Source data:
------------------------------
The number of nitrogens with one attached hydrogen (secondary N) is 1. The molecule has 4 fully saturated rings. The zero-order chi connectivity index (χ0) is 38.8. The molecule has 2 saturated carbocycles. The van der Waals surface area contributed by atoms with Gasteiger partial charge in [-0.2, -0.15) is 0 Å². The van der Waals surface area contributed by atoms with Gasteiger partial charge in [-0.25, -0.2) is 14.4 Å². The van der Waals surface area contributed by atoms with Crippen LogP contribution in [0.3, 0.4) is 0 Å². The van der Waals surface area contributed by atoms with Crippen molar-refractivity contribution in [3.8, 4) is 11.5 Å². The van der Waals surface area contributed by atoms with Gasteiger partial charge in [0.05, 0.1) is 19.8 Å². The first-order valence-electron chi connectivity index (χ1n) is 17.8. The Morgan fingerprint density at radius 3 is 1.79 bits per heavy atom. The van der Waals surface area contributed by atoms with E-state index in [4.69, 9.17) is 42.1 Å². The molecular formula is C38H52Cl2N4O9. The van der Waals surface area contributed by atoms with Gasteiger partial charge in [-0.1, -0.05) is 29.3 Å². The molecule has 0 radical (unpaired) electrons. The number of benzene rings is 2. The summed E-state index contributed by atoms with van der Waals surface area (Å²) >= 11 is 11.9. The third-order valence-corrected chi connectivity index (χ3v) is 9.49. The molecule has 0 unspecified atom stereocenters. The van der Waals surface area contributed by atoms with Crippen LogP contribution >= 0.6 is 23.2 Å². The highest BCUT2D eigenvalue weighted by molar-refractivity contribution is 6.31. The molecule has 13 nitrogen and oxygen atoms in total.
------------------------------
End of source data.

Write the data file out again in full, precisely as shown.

The number of nitrogens with one attached hydrogen (secondary N) is 1. The molecule has 4 fully saturated rings. The zero-order chi connectivity index (χ0) is 38.8. The molecule has 2 saturated carbocycles. The van der Waals surface area contributed by atoms with Gasteiger partial charge in [-0.2, -0.15) is 0 Å². The van der Waals surface area contributed by atoms with Gasteiger partial charge in [-0.25, -0.2) is 14.4 Å². The van der Waals surface area contributed by atoms with Crippen LogP contribution in [0.3, 0.4) is 0 Å². The van der Waals surface area contributed by atoms with Crippen molar-refractivity contribution in [3.8, 4) is 11.5 Å². The van der Waals surface area contributed by atoms with Gasteiger partial charge in [0.05, 0.1) is 19.8 Å². The first-order valence-electron chi connectivity index (χ1n) is 17.8. The Morgan fingerprint density at radius 3 is 1.79 bits per heavy atom. The van der Waals surface area contributed by atoms with E-state index in [4.69, 9.17) is 42.1 Å². The molecular formula is C38H52Cl2N4O9. The van der Waals surface area contributed by atoms with Gasteiger partial charge in [-0.1, -0.05) is 29.3 Å². The molecule has 0 radical (unpaired) electrons. The number of benzene rings is 2. The summed E-state index contributed by atoms with van der Waals surface area (Å²) >= 11 is 11.9. The third-order valence-corrected chi connectivity index (χ3v) is 9.49. The molecule has 0 unspecified atom stereocenters. The van der Waals surface area contributed by atoms with Crippen LogP contribution >= 0.6 is 23.2 Å². The highest BCUT2D eigenvalue weighted by molar-refractivity contribution is 6.31. The molecule has 13 nitrogen and oxygen atoms in total.